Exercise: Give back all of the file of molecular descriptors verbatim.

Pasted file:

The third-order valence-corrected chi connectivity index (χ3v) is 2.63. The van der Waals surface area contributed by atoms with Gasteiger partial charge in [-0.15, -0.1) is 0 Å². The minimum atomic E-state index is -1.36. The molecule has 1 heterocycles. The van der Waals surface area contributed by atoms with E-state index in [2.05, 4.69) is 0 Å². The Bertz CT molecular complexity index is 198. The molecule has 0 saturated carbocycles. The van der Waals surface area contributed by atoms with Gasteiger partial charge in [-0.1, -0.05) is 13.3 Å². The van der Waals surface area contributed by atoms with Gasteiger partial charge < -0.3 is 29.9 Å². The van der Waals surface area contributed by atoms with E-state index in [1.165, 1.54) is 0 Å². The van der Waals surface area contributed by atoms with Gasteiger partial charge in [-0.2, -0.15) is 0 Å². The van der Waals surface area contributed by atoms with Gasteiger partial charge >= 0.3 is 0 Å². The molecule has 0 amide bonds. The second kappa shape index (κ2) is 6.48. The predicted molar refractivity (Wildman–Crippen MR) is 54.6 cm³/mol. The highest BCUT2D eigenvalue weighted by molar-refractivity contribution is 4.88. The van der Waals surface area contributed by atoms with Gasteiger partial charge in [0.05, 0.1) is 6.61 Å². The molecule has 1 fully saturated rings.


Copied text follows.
The third-order valence-corrected chi connectivity index (χ3v) is 2.63. The van der Waals surface area contributed by atoms with Gasteiger partial charge in [-0.15, -0.1) is 0 Å². The minimum atomic E-state index is -1.36. The molecule has 1 heterocycles. The van der Waals surface area contributed by atoms with E-state index in [2.05, 4.69) is 0 Å². The Bertz CT molecular complexity index is 198. The molecule has 0 saturated carbocycles. The van der Waals surface area contributed by atoms with Gasteiger partial charge in [-0.1, -0.05) is 13.3 Å². The van der Waals surface area contributed by atoms with Gasteiger partial charge < -0.3 is 29.9 Å². The van der Waals surface area contributed by atoms with E-state index in [1.165, 1.54) is 0 Å². The van der Waals surface area contributed by atoms with Gasteiger partial charge in [-0.2, -0.15) is 0 Å². The van der Waals surface area contributed by atoms with Gasteiger partial charge >= 0.3 is 0 Å². The molecule has 0 amide bonds. The second kappa shape index (κ2) is 6.48. The predicted molar refractivity (Wildman–Crippen MR) is 54.6 cm³/mol. The highest BCUT2D eigenvalue weighted by molar-refractivity contribution is 4.88. The van der Waals surface area contributed by atoms with Gasteiger partial charge in [0.05, 0.1) is 6.61 Å². The molecule has 1 fully saturated rings.